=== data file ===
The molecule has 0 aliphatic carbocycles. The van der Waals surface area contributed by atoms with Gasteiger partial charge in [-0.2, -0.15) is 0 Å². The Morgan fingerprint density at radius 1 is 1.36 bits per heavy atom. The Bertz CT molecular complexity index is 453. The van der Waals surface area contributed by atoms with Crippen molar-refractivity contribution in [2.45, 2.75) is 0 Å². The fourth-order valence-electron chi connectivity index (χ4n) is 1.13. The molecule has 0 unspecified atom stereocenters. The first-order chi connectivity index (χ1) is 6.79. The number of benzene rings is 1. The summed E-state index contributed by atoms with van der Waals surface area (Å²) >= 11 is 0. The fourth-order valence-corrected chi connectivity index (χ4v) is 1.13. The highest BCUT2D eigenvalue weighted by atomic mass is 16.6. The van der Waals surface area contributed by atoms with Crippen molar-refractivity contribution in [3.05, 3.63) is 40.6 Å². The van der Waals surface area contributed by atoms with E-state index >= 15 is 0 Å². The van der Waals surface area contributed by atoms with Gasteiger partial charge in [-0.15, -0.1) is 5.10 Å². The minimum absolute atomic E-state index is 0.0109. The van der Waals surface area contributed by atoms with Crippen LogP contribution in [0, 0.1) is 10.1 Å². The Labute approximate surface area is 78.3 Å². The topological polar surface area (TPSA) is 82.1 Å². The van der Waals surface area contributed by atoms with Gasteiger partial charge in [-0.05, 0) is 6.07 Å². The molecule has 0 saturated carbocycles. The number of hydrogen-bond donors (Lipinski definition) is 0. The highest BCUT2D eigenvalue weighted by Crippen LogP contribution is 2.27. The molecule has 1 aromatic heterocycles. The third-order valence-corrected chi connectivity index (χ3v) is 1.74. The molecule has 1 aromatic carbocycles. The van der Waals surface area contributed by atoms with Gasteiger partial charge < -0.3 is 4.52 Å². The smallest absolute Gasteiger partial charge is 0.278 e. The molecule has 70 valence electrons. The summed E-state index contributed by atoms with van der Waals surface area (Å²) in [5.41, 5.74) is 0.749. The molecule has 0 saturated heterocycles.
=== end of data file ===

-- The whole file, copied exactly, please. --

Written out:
The molecule has 0 aliphatic carbocycles. The van der Waals surface area contributed by atoms with Gasteiger partial charge in [-0.2, -0.15) is 0 Å². The Morgan fingerprint density at radius 1 is 1.36 bits per heavy atom. The Bertz CT molecular complexity index is 453. The van der Waals surface area contributed by atoms with Crippen molar-refractivity contribution in [2.45, 2.75) is 0 Å². The fourth-order valence-electron chi connectivity index (χ4n) is 1.13. The molecule has 0 unspecified atom stereocenters. The first-order chi connectivity index (χ1) is 6.79. The number of benzene rings is 1. The summed E-state index contributed by atoms with van der Waals surface area (Å²) >= 11 is 0. The fourth-order valence-corrected chi connectivity index (χ4v) is 1.13. The highest BCUT2D eigenvalue weighted by atomic mass is 16.6. The van der Waals surface area contributed by atoms with Crippen molar-refractivity contribution in [3.05, 3.63) is 40.6 Å². The van der Waals surface area contributed by atoms with E-state index >= 15 is 0 Å². The van der Waals surface area contributed by atoms with Gasteiger partial charge in [-0.15, -0.1) is 5.10 Å². The minimum absolute atomic E-state index is 0.0109. The van der Waals surface area contributed by atoms with Crippen LogP contribution in [0, 0.1) is 10.1 Å². The Labute approximate surface area is 78.3 Å². The topological polar surface area (TPSA) is 82.1 Å². The van der Waals surface area contributed by atoms with Gasteiger partial charge in [-0.05, 0) is 6.07 Å². The molecule has 0 saturated carbocycles. The number of hydrogen-bond donors (Lipinski definition) is 0. The highest BCUT2D eigenvalue weighted by Crippen LogP contribution is 2.27. The molecule has 1 aromatic heterocycles. The third-order valence-corrected chi connectivity index (χ3v) is 1.74. The molecule has 1 aromatic carbocycles. The van der Waals surface area contributed by atoms with Gasteiger partial charge < -0.3 is 4.52 Å². The smallest absolute Gasteiger partial charge is 0.278 e. The molecule has 70 valence electrons. The summed E-state index contributed by atoms with van der Waals surface area (Å²) in [5.41, 5.74) is 0.749. The molecule has 0 saturated heterocycles.